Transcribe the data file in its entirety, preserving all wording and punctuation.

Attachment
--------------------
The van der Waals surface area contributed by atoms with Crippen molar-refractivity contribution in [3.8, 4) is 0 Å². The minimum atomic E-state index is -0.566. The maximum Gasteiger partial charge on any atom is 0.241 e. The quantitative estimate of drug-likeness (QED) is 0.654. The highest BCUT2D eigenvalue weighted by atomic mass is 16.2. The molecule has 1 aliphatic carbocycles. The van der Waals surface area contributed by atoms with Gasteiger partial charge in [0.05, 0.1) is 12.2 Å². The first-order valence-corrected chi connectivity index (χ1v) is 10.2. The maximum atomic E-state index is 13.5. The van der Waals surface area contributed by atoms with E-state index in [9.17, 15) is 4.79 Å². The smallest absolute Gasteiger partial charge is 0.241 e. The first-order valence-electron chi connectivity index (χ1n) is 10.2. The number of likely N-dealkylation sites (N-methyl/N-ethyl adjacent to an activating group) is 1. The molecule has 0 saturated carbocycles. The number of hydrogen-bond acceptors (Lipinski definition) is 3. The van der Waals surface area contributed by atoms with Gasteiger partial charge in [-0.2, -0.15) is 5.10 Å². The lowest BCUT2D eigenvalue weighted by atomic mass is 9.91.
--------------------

The van der Waals surface area contributed by atoms with Crippen molar-refractivity contribution in [3.8, 4) is 0 Å². The minimum atomic E-state index is -0.566. The maximum Gasteiger partial charge on any atom is 0.241 e. The quantitative estimate of drug-likeness (QED) is 0.654. The highest BCUT2D eigenvalue weighted by atomic mass is 16.2. The molecule has 1 aliphatic carbocycles. The van der Waals surface area contributed by atoms with Gasteiger partial charge in [0.05, 0.1) is 12.2 Å². The first-order valence-corrected chi connectivity index (χ1v) is 10.2. The maximum atomic E-state index is 13.5. The van der Waals surface area contributed by atoms with E-state index in [9.17, 15) is 4.79 Å². The smallest absolute Gasteiger partial charge is 0.241 e. The first-order valence-electron chi connectivity index (χ1n) is 10.2. The number of likely N-dealkylation sites (N-methyl/N-ethyl adjacent to an activating group) is 1. The molecule has 0 saturated carbocycles. The number of hydrogen-bond acceptors (Lipinski definition) is 3. The van der Waals surface area contributed by atoms with Gasteiger partial charge in [-0.2, -0.15) is 5.10 Å². The lowest BCUT2D eigenvalue weighted by atomic mass is 9.91.